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3 Ridiculous Ways the FDA Is Policing Social Media 7/10/14 via Reason.com

Discussion in 'Other Health News and Research' started by ggingues, Jul 11, 2014.

  1. ggingues

    ggingues $10 gift code at iHerb GAS343 of $40

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    I'm not sure if the Food and Drug Administration (FDA) is especially good at empire-building or it's just that I pay more attention to this federal agency than others. But the FDA seems to spend a significant amount of its time trying to extend its reach.

    Recently it has taken a manifest destiny mindset toward the digital landscape, attempting to broaden its regulatory jurisdiction to include Twitter, Facebook, message boards, blog comments, and more. Here are three absurd (and possibly unconstitutional) ways that the FDA is now policing food, drug, and other companies online.

    Facebook Micromanagement
    On June 27, the FDA sent a warning later to Zarbee's Naturals, a line of cough syrup, sleep aids, and seasonal-allergy remedies. Zarbee's products rely on active ingredients such as buckwheat honey, Butterbur leaf extract, and the sleep hormone melatonin. The FDA scolded Zarbee's for saying its products treat conditions such as coughs and congestion, as treating these conditions would "cause the products to be drugs." That's right—if your all-natural product does the same thing as a drug, that makes the product a "new drug" to the FDA.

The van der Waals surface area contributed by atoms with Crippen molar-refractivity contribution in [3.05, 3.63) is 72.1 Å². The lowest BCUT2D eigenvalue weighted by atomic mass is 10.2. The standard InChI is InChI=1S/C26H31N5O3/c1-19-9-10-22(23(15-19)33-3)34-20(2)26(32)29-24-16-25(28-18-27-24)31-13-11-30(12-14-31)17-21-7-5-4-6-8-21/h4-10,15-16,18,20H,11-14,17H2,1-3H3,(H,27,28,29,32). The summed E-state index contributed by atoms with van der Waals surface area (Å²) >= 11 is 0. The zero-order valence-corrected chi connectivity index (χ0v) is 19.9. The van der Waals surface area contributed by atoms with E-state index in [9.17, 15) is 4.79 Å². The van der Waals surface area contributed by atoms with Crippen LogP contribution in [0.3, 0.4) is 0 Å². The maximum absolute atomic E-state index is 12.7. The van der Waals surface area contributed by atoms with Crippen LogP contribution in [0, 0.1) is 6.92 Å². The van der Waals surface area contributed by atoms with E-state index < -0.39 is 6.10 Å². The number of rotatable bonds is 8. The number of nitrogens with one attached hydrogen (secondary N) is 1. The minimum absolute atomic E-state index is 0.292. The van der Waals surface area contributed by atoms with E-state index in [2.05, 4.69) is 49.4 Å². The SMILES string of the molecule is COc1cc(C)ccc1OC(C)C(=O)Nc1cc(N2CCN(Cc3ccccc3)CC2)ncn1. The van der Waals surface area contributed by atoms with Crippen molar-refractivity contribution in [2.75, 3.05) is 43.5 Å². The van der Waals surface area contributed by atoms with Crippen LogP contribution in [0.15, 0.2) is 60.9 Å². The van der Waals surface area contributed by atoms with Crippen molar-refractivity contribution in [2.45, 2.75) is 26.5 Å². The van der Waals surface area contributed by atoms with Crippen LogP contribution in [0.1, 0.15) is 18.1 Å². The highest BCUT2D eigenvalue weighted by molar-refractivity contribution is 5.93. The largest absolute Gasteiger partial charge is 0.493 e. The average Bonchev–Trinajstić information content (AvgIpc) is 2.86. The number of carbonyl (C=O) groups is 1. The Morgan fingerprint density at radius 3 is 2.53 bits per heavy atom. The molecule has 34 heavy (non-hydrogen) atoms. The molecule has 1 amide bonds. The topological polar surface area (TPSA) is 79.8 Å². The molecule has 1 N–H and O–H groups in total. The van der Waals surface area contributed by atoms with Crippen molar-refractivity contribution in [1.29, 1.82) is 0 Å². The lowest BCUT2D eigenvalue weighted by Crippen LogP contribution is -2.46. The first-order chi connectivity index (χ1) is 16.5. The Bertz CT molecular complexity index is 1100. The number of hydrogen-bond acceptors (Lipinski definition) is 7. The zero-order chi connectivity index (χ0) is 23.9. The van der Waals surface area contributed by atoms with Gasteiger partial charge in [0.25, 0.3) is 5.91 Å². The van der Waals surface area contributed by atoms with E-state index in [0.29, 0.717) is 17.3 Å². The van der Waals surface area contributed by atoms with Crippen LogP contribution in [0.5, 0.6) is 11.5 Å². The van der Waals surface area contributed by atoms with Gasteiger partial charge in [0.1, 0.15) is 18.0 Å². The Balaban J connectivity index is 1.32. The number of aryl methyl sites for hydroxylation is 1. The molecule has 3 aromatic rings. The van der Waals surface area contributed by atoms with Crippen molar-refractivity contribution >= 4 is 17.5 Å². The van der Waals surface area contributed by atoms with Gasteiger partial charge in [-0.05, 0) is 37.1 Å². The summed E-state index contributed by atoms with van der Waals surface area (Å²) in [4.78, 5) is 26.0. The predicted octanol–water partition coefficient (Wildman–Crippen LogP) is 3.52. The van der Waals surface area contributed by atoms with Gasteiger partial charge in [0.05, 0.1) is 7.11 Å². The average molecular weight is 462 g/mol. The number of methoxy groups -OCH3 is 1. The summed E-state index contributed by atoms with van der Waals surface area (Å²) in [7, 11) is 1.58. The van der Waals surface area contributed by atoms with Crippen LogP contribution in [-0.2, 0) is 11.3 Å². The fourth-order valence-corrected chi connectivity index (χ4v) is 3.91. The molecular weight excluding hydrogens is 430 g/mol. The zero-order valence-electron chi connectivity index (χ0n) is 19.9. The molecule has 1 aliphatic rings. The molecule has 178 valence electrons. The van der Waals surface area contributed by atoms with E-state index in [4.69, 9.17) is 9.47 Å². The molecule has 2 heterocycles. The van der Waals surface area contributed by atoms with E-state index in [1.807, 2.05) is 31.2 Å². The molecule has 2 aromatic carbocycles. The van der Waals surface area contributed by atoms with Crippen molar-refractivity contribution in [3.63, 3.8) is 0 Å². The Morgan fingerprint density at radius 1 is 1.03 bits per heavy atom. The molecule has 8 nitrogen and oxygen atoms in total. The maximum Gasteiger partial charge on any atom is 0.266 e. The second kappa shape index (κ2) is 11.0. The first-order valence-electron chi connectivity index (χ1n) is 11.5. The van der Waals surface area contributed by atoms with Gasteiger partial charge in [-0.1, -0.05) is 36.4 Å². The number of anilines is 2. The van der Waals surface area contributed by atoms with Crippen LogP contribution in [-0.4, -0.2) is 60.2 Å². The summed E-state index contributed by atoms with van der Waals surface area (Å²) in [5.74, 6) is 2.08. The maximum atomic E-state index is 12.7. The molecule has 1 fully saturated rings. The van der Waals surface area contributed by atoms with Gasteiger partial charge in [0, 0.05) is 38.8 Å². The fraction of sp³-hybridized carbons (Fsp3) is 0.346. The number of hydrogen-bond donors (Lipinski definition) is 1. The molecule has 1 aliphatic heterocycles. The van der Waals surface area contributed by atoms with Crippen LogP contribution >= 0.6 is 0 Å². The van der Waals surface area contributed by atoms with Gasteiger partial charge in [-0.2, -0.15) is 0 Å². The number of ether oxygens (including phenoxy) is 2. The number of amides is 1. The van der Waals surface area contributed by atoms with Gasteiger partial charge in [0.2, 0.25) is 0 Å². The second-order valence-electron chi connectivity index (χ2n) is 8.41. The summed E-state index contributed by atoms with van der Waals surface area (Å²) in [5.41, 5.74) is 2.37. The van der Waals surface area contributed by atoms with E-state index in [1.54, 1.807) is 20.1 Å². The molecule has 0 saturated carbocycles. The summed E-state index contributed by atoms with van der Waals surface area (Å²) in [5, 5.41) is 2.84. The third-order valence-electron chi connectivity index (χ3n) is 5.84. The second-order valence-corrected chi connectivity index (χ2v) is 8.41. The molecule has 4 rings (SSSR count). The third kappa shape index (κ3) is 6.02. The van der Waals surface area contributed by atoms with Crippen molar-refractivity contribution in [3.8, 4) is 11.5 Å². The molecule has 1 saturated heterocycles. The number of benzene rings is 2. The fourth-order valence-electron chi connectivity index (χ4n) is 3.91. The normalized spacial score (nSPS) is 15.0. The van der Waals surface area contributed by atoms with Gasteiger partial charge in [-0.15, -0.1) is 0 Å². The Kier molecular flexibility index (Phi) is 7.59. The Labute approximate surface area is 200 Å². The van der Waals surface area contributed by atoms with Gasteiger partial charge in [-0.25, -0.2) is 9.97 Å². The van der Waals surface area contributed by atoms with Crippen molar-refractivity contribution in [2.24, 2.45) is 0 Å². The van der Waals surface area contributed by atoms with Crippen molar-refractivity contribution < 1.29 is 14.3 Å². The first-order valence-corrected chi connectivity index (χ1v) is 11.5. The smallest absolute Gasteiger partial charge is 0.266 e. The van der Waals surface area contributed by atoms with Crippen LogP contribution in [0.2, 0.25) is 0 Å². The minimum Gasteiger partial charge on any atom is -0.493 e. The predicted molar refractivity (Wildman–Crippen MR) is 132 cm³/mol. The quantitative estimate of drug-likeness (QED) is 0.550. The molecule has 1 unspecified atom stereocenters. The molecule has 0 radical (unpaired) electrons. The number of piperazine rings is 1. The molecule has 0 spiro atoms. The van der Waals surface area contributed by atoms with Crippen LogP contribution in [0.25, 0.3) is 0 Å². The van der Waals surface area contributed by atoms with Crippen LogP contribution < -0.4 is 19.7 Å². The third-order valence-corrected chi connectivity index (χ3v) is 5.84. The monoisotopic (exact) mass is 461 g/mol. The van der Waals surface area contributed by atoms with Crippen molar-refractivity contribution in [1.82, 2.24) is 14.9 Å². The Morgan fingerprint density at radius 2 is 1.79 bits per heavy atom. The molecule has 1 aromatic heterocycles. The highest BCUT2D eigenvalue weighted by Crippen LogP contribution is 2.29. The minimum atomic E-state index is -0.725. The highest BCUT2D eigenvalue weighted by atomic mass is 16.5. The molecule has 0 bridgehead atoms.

"New drugs may not be legally introduced or delivered for introduction into interstate commerce without prior approval from the FDA," the agency warned Zarbee's. FDA drug approval is a lengthy and expensive process, of course (and no real guarantee of a drug's safety at all).

    As examples of Zarbee's illegal promotion of its "new drugs", the FDA cited several Facebook posts from the company as well as personal testimonials that customers had posted to its Facebook page. Zarbee's "liking" these comments was considered "endorsing or promoting" them. From the FDA warning letter: